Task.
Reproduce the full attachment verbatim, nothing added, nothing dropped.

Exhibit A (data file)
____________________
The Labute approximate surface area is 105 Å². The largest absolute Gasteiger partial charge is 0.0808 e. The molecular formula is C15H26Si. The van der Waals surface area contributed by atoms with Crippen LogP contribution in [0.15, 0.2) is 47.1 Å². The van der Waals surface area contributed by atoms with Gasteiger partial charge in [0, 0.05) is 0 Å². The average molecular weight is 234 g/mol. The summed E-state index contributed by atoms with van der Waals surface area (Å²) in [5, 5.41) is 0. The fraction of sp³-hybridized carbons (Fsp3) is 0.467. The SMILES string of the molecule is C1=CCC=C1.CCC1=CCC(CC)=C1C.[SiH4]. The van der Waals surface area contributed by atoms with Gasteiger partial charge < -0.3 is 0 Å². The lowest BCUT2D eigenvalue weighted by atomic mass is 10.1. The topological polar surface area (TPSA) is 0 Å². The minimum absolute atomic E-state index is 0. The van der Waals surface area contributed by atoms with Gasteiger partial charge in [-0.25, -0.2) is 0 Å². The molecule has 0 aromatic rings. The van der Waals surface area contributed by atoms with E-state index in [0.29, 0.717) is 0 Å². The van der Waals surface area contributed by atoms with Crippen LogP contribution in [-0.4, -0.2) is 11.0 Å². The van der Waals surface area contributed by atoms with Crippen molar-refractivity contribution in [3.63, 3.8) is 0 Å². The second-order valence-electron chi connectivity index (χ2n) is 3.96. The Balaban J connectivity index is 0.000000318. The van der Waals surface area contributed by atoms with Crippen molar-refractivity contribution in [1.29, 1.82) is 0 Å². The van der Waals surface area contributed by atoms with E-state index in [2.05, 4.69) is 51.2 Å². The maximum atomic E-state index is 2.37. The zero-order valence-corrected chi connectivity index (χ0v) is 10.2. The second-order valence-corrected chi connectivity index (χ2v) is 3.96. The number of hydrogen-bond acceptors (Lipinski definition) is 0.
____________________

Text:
The Labute approximate surface area is 105 Å². The largest absolute Gasteiger partial charge is 0.0808 e. The molecular formula is C15H26Si. The van der Waals surface area contributed by atoms with Crippen LogP contribution in [0.15, 0.2) is 47.1 Å². The van der Waals surface area contributed by atoms with Gasteiger partial charge in [0, 0.05) is 0 Å². The average molecular weight is 234 g/mol. The summed E-state index contributed by atoms with van der Waals surface area (Å²) in [5, 5.41) is 0. The fraction of sp³-hybridized carbons (Fsp3) is 0.467. The SMILES string of the molecule is C1=CCC=C1.CCC1=CCC(CC)=C1C.[SiH4]. The van der Waals surface area contributed by atoms with Gasteiger partial charge < -0.3 is 0 Å². The lowest BCUT2D eigenvalue weighted by atomic mass is 10.1. The topological polar surface area (TPSA) is 0 Å². The minimum absolute atomic E-state index is 0. The van der Waals surface area contributed by atoms with Gasteiger partial charge in [-0.25, -0.2) is 0 Å². The molecule has 0 aromatic rings. The van der Waals surface area contributed by atoms with E-state index in [0.29, 0.717) is 0 Å². The van der Waals surface area contributed by atoms with Crippen LogP contribution in [-0.4, -0.2) is 11.0 Å². The van der Waals surface area contributed by atoms with Crippen molar-refractivity contribution in [3.63, 3.8) is 0 Å². The second-order valence-electron chi connectivity index (χ2n) is 3.96. The Balaban J connectivity index is 0.000000318. The van der Waals surface area contributed by atoms with Crippen molar-refractivity contribution in [1.29, 1.82) is 0 Å². The van der Waals surface area contributed by atoms with E-state index in [2.05, 4.69) is 51.2 Å². The maximum atomic E-state index is 2.37. The zero-order valence-corrected chi connectivity index (χ0v) is 10.2. The second-order valence-corrected chi connectivity index (χ2v) is 3.96. The number of hydrogen-bond acceptors (Lipinski definition) is 0.